The motion judge found that SMR was both a 'non-existing' and a 'fictitious' person for the purposes of the Bills of Exchange Act (BEA). The BEA provides that a bank may treat a bill payable to such a person as payable to the bearer of the bill (here, the buddy) and thereby avoid liability for conversion, which is strict – that is, innocence of the fraud of a third party is no defence. The Court of Appeal agreed that SMR was non-existing, so it wasn't necessary to consider whether it was also fictitious (not necessarily the same thing at law): Rouge Valley Health System v TD Canada Trust, 2012 ONCA 17.

Good for banks, not so good for parties in the position of Rouge Valley.

[Link available here].


No losses suffered but UK regulator fines bank for erroneous statements to investors

Santander UK plc advertised two structured products, stating in its promotional literature that investors' exposure would be protected under the UK's Financial Services Compensation Scheme (FCSC). Investors began to question the extent of FCSC coverage in 2008, but the bank did not revise its disclosure documents until 2010 to say that coverage was, in fact, limited. Santander then offered investors the option to surrender the products at no penalty.

The regulator recognised that no investors had suffered losses and that the risk of default on the part of the bank was very low, but nevertheless imposed a stiff penalty (₤1.5 million). The regulator seems to be putting into practice the suggestion last year by its chair, Lord Turner, that investor redress might not need to be predicated on proof of loss.

[Links available here, here and here].


NY court OKs use of computer-assisted document review

If you were looking for a case endorsing the use of predictive coding technology for the purposes of document review, this is it. A magistrate judge in Manhattan has recognised that computer-assisted review is an acceptable way to get through the reams of documents produced in the context of litigation: Da Silva Moore v Publicis Groupe, 11 Civ 1279 (SDNY, 24 February 2012).

While coding technology isn't perfect, it's pretty good and will not (for the time being, anyway) replace human review entirely. It's also not appropriate in all cases – but was certainly a good solution in this case, which involved more than 3 million e-mails which could usefully be subjected to keyword-searching.

Compare Kleen Products LLC v Packaging Corp of America, 775 FSupp 2d 1071 (ND Ill 2011), where the plaintiff has sought to require the other side to use a particular type of computer-assisted review (content-based advanced analytics), which it contends is preferable to mere keyword-searching.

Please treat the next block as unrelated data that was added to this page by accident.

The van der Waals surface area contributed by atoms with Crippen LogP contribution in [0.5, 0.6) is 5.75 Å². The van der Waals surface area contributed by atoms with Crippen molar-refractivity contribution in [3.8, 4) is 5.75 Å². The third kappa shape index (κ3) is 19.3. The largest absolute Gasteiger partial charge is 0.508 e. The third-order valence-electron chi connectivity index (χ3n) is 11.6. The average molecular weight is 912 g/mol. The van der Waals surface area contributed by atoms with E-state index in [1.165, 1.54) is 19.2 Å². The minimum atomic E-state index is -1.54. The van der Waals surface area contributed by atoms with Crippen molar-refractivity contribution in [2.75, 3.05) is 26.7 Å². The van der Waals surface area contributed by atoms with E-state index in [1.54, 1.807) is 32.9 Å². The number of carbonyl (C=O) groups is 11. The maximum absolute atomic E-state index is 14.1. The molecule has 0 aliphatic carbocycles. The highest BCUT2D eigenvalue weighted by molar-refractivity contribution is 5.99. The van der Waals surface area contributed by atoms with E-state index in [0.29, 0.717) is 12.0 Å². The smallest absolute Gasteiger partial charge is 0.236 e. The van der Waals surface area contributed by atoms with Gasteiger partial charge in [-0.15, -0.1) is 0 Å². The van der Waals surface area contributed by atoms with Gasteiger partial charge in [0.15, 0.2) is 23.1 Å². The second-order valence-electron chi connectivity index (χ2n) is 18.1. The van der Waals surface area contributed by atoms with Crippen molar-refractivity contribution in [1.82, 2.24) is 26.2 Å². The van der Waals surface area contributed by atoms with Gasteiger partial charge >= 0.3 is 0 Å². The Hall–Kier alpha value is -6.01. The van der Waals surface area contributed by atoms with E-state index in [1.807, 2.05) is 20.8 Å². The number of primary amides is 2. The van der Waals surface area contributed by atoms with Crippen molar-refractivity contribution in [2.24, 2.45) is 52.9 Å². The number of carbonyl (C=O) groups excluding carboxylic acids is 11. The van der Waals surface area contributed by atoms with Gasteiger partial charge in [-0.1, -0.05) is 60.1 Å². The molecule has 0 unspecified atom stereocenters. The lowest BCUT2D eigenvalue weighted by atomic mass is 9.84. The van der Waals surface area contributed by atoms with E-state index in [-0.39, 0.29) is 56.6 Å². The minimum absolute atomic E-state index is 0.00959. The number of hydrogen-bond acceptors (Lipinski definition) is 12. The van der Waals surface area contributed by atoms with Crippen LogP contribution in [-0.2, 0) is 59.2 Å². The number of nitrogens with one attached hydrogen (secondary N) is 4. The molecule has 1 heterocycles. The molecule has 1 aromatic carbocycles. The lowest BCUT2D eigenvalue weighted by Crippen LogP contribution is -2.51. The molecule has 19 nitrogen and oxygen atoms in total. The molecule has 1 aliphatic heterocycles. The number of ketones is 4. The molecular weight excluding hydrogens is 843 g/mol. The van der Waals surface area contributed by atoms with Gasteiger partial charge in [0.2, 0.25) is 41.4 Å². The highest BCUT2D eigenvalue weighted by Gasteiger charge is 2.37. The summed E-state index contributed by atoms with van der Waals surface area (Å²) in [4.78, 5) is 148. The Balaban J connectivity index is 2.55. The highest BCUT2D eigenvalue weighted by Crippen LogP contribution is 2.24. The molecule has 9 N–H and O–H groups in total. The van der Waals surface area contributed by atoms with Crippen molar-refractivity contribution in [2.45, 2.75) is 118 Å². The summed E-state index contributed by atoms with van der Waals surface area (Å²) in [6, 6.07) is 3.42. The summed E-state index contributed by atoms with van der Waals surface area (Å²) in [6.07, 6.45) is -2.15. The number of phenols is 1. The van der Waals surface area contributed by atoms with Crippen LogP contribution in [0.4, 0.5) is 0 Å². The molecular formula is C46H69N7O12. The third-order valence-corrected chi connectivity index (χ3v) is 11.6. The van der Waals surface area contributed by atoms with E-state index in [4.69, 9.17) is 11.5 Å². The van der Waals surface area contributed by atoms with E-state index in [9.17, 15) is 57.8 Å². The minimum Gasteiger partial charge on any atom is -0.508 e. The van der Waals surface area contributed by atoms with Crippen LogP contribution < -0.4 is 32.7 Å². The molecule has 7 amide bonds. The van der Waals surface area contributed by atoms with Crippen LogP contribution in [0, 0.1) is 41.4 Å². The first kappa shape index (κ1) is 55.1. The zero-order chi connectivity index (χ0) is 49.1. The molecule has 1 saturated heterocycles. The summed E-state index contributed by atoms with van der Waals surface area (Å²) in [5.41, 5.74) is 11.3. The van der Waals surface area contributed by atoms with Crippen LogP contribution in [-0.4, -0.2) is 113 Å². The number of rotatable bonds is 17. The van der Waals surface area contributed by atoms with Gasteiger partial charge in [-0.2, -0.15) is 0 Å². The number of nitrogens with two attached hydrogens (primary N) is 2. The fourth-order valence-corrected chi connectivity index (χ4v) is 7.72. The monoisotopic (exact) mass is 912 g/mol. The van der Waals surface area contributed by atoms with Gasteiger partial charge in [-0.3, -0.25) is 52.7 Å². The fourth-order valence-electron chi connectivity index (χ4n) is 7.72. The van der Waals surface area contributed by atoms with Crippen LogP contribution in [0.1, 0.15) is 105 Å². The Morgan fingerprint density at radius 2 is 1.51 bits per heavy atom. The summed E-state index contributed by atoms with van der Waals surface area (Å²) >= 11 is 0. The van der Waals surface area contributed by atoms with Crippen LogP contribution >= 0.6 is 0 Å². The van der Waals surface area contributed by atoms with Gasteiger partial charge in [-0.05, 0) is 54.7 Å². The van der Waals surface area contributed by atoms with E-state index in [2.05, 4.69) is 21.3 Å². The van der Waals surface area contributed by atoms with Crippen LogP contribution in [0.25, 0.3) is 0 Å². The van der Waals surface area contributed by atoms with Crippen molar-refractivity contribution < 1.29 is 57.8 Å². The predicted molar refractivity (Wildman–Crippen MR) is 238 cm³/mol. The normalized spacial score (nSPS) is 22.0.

[Link available here].

Reaching for the stars: a vexatious litigant

Sylvio Langevin sought to amend his claim to proprietary rights in the Earth, Mercury, Venus, Jupiter and its four biggest moons, Saturn and Uranus, in order to encompass Neptune and Pluto, as well as the space between all the planets to the limits of the galaxy, apparently because he feared a plan by China to colonise space: Re Langevin, 2012 QCCS 613.

Problem was, he had a bit of a history of being declared a vexatious litigant. Was it time to invoke the provision of the Code of Civil Procedure which would simply shut down the current proceedings and forbid further claims without the permission of the chief justice of the Superior Court?

In a word, yes.

[Link available here].

Some things are just beyond the reach of an order for specific performance

Henry Washington, a self-represented inmate, advanced 'prolix and confusing' claims against 150 defendants, alleging that he had been mistreated in a variety of ways while incarcerated – some trivial, some serious, some bizarre. He sought money damages, replacement of damaged property, injunctive relief and specific performance.

The last remedy related to one of the 'central recurring assertions' in his pleadings: that the conduct of prison staff had resulted in his 'genital dysmorphism', specifically shrinkage, which he wanted to have reversed through surgery. The Pennsylvania district court, while dealing principally with Washington's request for additional time to amend his already voluminous pleadings, noted in passing that to restore the plaintiff 'to his former stature' was 'something that is plainly beyond the power of any court to achieve'. The court also denied leave for further, um, extensions of time.

Washington v Grace (D Penn, 7 February 2012)


Lawyers' infringement class action certified

Waldman, a prominent litigator, objected to the inclusion of his factum in Bouzari v Islamic Republic of Iran in the collection of court documents available to subscribers to the Litigator database on WestlawCanada, published by Thomson Reuters Canada (TRC). The database contains over 100,000 publicly available court documents, which TRC uploads without the permission of their authors. There are documents in Litigator with about 13,000 lawyers' names on them, and those of 6,500 firms.